In August 2020, Nigeria was adjudged the highest performing nation in the world in terms of bitcoin interest. This is the result of a research carried out by Blockchain.com and showing that the highest flow of activity in its wallet app since April 2020 has been from Nigeria. The report compared activities of users around the world including countries where virtual currency is more or less regulated and policies clear-cut. Blockchain.com has over 52 million user wallets worldwide who store virtual currency in the personal wallet and use the services for different purposes, particularly peer to peer transfer.
In recent times, virtual currency companies have raised the bar with bold online and media campaigns, endorsement of celebrities/influencers, and sponsoring headline TV shows including Big Brother Nigeria1. This development is happening, despite the fact that there's little to no clarification from governments regarding virtual currency regulation in most African countries. In fact, almost 60% of African governments, are yet to clarify their stance on cryptocurrencies, which is causing a drag on the adoption of virtual currencies.2
Moreso back in 2018, Techpoint reported that irrespective of these, cryptocurrency and blockchain technologies are gaining ground in the country as Nigerian startups raised millions through initial coin offerings (ICO),3
It has been postulated that regulation can provide certainty to the market and promote positive uses of virtual currencies for the benefit of the general population, and in particular, minimize the risks associated with financial crime. Opponents to the proposition for regulation argue that it may deter start-ups and depress innovation and may simply not be necessary if there are no material volumes of virtual currency business in a particular country, which cannot be said of Nigeria.
The Central Bank of Nigeria has at different times issued warning statements against transacting in virtual currencies. At the height of the virtual currency frenzy, the CBN released a circular in January 2017 stating that the emergence of virtual currencies has attracted investments in payments infrastructure that provides new methods for transmitting value over the internet. CBN thereby warned Banks and other financial institutions not to use, hold, trade and or transact in any way in virtual currencies and to ensure that existing customers, who are virtual currency exchangers, have and effect Anti-Money Laundering and Countering Financing of Terrorism (AML/CFT) controls.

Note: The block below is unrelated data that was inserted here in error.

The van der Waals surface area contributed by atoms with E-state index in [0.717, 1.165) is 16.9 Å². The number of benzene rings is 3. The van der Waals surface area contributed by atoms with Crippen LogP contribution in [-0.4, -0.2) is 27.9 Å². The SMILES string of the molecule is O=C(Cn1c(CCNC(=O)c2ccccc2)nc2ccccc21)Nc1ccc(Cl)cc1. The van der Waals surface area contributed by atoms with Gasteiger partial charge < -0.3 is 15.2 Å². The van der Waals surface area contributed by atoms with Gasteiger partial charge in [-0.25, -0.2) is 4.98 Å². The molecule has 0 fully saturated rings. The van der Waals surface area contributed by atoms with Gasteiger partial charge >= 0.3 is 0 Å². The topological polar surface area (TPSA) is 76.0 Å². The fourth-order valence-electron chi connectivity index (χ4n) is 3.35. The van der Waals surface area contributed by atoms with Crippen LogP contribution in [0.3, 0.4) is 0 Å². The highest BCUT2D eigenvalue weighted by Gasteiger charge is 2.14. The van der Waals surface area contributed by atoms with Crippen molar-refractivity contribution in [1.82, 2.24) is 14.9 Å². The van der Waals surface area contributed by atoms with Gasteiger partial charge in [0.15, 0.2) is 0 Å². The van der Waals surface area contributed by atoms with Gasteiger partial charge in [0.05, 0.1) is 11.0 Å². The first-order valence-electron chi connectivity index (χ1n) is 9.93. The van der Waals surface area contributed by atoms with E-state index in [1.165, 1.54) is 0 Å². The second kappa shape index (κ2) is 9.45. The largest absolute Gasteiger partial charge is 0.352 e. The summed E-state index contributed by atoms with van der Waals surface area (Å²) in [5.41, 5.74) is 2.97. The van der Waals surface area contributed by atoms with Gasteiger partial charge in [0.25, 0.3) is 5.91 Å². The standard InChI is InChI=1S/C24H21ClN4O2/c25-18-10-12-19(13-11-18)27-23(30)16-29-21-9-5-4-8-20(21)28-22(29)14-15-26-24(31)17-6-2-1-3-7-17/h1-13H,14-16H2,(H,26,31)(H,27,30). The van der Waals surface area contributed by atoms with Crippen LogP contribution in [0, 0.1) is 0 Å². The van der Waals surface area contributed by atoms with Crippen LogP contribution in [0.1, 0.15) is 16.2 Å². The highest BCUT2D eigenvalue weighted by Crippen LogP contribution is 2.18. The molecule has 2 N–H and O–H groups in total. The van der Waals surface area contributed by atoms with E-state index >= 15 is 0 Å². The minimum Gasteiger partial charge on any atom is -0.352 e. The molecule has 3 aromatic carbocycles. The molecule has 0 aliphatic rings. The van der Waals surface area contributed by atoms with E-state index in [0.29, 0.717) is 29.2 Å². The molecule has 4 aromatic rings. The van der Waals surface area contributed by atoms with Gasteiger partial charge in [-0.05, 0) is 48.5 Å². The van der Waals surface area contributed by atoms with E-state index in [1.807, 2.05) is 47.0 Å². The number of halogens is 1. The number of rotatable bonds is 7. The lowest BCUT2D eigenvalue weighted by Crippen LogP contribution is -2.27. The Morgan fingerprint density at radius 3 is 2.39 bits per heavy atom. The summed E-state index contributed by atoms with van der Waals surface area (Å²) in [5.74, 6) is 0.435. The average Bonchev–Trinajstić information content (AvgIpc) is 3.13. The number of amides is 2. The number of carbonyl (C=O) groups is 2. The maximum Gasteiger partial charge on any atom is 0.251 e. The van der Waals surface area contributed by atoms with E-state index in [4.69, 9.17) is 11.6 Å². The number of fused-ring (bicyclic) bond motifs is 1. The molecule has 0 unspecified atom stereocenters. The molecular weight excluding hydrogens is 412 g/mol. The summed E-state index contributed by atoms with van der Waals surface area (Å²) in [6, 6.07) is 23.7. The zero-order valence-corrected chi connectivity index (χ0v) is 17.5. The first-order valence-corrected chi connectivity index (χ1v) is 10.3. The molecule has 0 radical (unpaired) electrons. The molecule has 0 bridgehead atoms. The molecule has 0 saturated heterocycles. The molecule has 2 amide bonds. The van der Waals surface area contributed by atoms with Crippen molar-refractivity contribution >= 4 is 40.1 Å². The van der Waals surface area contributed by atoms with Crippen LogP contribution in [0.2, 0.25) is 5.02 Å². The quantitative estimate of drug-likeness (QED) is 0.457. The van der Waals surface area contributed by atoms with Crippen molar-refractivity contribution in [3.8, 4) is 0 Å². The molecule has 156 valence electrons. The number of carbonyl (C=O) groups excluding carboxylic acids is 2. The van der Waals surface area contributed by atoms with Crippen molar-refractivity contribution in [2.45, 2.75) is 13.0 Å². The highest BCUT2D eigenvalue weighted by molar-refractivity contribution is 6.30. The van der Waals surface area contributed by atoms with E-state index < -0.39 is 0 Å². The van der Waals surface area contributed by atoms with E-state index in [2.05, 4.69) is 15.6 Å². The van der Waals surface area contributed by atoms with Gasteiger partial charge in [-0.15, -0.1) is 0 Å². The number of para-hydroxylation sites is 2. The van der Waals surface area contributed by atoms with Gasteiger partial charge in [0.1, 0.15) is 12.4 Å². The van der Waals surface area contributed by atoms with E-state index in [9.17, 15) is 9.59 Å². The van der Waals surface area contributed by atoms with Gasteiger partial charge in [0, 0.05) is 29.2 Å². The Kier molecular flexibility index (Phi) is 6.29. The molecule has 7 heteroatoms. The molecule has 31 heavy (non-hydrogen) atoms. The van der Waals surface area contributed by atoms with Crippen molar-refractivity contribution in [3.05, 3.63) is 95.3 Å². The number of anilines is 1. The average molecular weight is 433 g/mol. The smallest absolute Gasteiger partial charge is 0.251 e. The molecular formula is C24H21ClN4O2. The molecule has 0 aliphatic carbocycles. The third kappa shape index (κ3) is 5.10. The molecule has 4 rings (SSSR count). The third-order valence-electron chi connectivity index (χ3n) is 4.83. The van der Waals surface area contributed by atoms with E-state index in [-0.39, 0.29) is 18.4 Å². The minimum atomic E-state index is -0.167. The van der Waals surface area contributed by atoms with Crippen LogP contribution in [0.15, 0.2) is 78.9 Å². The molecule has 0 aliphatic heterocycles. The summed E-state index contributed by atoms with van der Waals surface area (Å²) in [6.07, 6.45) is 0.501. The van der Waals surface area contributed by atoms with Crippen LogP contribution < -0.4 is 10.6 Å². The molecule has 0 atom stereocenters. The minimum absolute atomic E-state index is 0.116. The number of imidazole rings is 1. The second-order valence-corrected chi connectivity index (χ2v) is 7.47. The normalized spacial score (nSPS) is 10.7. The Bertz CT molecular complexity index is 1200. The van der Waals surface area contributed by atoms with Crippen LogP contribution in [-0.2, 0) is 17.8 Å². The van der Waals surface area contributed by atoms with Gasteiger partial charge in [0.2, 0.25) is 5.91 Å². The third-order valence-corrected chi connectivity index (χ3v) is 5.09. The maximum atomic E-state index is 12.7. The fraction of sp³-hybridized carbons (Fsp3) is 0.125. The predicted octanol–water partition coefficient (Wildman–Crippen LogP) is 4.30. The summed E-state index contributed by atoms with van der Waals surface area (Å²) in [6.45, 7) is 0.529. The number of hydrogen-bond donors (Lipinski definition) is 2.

The AML and CFT controls, - for any existing customer that is a virtual currency exchanger in line with the Central Bank of Nigeria (Anti-money Laundering and Combating the Financing of Terrorism in Banks and other Financial Institutions in Nigeria) Regulations 2013- regulates the financial technology pending a substantive regulation or decision by the CBN on virtual currency. 4
More than a year later, CBN published another circular in March 2018 stating that dealers and investors in any kind of crypto currency in Nigeria are not protected by law, and that virtual currencies are traded in exchange platforms that are unregulated, all over the world. The Bank warned that Consumers may therefore lose their money without any legal redress in the event these exchangers collapse or close business. Also, the Securities and Exchange Commission (SEC) had earlier by a publication on its website warned the public to exercise extreme caution with regard to digital currencies as a vehicle of investments. 5
However, the Central Bank of Nigeria in its 'Guideline on Nigerian Payments System Risk and Information Security Management Framework' appears to have expanded the scope of the guideline to include the adoption of virtual currency. The Framework is designed to guide the operators and users of the payment systems across Nigeria. The systems may be organized, located, or operated within Nigeria (domestic payments), outside Nigeria (offshore payments), or both (cross-border payments) and may involve currencies other than the Naira. The scope of the Framework also includes any payment system based or operated in Nigeria that engages in the settlement of non-Naira transactions operating within Nigeria and those that operate across the Nigerian borders (cross border payment systems); along with their infrastructure providers and the Payment Service Providers (PSPs) that make up these systems.